2012 Tesla Model S prototype
Ford Motor Company, Nissan Motor Company, and Tesla Motors appear to be the big winners in a recent round of funding sponsored by the U.S. Department of Energy. The money comes via a new, $25 billion loan program designed to boost the production of fuel-efficient vehicles; approximately $10 billion of that total will be doled out during this first round. U.S. Energy Secretary Steven Chu is expected to make the official award announcements today.
This is great news for Ford, which had asked for up to $11 billion, but in the business plan it presented to the Senate Banking Committee last December, it had conservatively estimated awards of $5 billion in total through 2011. Chances are good that Ford will walk away with the majority of the $10 billion from this round. The exact use to which Ford will put the funds hasn't yet been announced, but it will likely involve re-tooling facilities to accommodate the production of new-tech vehicles, since that's program's funding priority.
The dollar figure of Nissan's ask hasn't been made public, but the funds it receives will be used to prep its Smyrna, Tennessee plant for production of the all-electric vehicle it's planning to release in late 2010 (via its alliance with Renault).
Tesla's award will likely be the smallest of the three loans announced today: the California-based automaker had requested a total of $450 million, most will be used to produce its Tesla Model S. (Which means that Tesla CEO Elon Musk's optimism a few months back was well-founded. Nicely played, Elon.)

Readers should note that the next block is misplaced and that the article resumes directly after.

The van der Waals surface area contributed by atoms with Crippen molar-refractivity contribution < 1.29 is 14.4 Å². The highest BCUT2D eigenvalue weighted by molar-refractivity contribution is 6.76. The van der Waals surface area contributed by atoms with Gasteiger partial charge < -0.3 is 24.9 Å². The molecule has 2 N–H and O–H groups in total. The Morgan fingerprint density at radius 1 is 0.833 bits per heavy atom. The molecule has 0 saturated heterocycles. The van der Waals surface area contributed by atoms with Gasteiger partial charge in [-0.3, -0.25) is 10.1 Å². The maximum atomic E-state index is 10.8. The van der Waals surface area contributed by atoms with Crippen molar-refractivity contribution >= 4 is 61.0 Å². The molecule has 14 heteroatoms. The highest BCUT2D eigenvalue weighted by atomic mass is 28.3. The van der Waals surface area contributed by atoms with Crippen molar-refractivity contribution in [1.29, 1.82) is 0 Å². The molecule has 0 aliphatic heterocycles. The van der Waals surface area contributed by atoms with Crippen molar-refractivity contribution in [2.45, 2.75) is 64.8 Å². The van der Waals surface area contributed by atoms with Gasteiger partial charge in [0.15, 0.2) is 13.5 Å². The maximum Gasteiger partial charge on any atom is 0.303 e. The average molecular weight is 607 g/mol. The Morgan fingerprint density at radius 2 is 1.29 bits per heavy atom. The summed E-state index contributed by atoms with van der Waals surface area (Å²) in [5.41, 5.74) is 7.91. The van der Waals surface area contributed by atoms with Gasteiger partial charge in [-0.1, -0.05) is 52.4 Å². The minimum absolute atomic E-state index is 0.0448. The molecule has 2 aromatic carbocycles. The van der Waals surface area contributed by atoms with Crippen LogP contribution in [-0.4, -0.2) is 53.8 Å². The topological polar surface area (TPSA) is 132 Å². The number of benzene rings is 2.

You might recall that we first mentioned the DOE program a few months ago in conjunction with Chrysler, which had submitted a funding request of $224 million to the DOE and its twin alt-energy programs: the Electric Drive Vehicle Battery and Component Manufacturing Initiative and the Transportation Electrification Initiative. Unfortunately, Chrysler and GM were both ruled ineligible because they're still plowing through bankruptcy-related restructuring.
However, all isn't lost for Chrysler, GM, and the other 70 companies that applied for DOE funds: although the programs will cough up $10 billion in loans for the 2009 calendar year, that leaves $15 billion to be distributed later, and with some in congress pushing for the program to beef up to a total of $50 billion, the opportunities could keep coming. If at first you don't succeed...